The disclaimer at the very beginning of the video should be indication enough that the things you are about to see will blow your minds away. After decades of watching 3D holographic projections in movies like the Star Wars franchise, a Kickstarter project is bringing the promise of three-dimensional virtual imagery to life. No VR/AR headsets, no 3D glasses, no gimmicks, the Looking Glass display can actually showcase visual content in 3D, to the naked eye. Not only does the content being displayed on the screen have a z-axis, showing depth, it also responds to parallax, meaning that depending on where you’re viewing the display from, you see a different angle of the 3D file.
The Looking Glass pulls this fest off using its proprietary lenticular display that combines 45 angles of any given 3D model into one, allowing you to look at the model’s front, sides, top, and bottom. While the display is a thick chunk of glass, the results are far ahead of other conventional 3D displays. The thick lenticular screen comes in two sizes, and requires a laptop or desktop to power it. Using an HDMI cable to transfer data and a USB-C cable for power, the Looking Glass supports OBJ, FBX, STL, and gLTF formats, while working with softwares like Maya, Zbrush, Blender, Tinkercad, and Solidworks to provide live viewing of 3D files.
Currently, the Looking Glass is positioned to revolutionize any profession relying on CAD modeling, be it architecture, industrial design, or even game design. The display also offers the ability to connect to a Nintendo Switch joycon or a Leap Controller, allowing you to even interact with your models in a way that’s unprecedented. Having just completed crowdfunding on Kickstarter, the Looking Glass is estimated to deliver as soon as September 2018. If it does go mainstream, we may just skip the entire VR headset phase of 3D modeling!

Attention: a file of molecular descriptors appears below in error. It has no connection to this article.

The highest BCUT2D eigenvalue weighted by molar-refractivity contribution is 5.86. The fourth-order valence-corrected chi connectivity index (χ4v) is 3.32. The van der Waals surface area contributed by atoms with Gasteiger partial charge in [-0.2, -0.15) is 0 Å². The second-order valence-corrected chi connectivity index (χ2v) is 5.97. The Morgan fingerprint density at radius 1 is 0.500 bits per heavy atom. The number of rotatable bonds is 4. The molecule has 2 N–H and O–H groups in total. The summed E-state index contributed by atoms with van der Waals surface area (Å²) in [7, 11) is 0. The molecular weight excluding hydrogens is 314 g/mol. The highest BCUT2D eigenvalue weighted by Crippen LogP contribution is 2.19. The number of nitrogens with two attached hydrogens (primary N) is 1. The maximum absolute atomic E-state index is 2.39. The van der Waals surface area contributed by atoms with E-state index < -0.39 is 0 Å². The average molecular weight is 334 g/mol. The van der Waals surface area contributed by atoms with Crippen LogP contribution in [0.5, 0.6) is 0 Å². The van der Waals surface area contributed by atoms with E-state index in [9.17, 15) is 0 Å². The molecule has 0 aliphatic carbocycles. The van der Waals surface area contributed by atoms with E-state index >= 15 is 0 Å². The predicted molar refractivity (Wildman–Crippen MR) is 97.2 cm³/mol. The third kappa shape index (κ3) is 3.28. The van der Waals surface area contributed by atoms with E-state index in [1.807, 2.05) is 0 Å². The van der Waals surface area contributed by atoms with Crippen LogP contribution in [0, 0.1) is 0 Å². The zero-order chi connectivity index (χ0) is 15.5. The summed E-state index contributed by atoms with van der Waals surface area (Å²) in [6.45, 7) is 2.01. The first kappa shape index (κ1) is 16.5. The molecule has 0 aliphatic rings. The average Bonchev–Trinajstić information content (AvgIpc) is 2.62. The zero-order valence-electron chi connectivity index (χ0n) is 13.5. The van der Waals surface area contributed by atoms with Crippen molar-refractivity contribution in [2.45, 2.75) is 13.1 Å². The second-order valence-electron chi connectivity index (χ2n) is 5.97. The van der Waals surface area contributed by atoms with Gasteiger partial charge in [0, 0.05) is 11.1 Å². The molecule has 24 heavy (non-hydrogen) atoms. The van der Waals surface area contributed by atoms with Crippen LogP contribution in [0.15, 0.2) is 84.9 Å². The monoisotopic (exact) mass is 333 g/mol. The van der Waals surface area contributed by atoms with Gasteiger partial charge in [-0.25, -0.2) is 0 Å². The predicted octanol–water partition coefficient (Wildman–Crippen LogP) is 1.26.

Designer: Shawn Frayne
The smartwatch has a tonne of purposes, but ultimately, it has one (or maximum two) core functions. The fact that it replaces the watch means a smartwatch’s first purpose is to tell the time. The second extended function is a fitness tracker, because that’s a promise smartwatches always make, i.e., to replace a fitness-tracking wearable.
For that express purpose, the EveRest smartwatch has not one, not two, but three screens. With two dedicated Flexible Numeric Displays for time/date and for the heart-rate monitor, the EveRest is one of the only wearables that allows you to multi-task. These displays can run 24×7 while consuming extremely low amounts of power. The primary screen then gets reserved for regular day-to-day activities like calling, messaging, browsing, and music playback, while the two secondary screens serve their core purposes, giving you a clear view of the time, the date, and your health. Makes sense, doesn’t it??
Designer: Chanmi Lee
There’s a lot to love about the Hubble Phone by Turing Space Industries. It emulates the strangely beautiful clamshell format first seen in Nokia’s N93 phone, allowing you to not only flip but swivel your phone’s screen, as the camera sat on the hinge, turning your phone into a camcorder of sorts… a format that was a novelty and quite a success back in 2006. Not only does the Hubble Phone experiment with that format, it’s also almost 100% screen… ON BOTH SIDES. Running all around the front and the back on both components is a display unit that looks pretty stellar in the renders and the video, although we could do without the notch. (No, really, we could do without it.)
In order to achieve this stunning all-screen arrangement, Turing pushes all the peripherals to the side. Along with the camera (which boasts of 15x zoom), you’ve got a volume dial (yes, a rotating one), a power button, camera shutter button, sim card slot, and a USB Type-C charging port. The phone is said to run two Snapdragon 855 chipsets, be AR and VR compatible, and come with a hefty price tag of $2,750… but honestly, with a phone that’s so mesmerizingly beautiful, I bet people would pay that price.
Designer: Turing Space Industries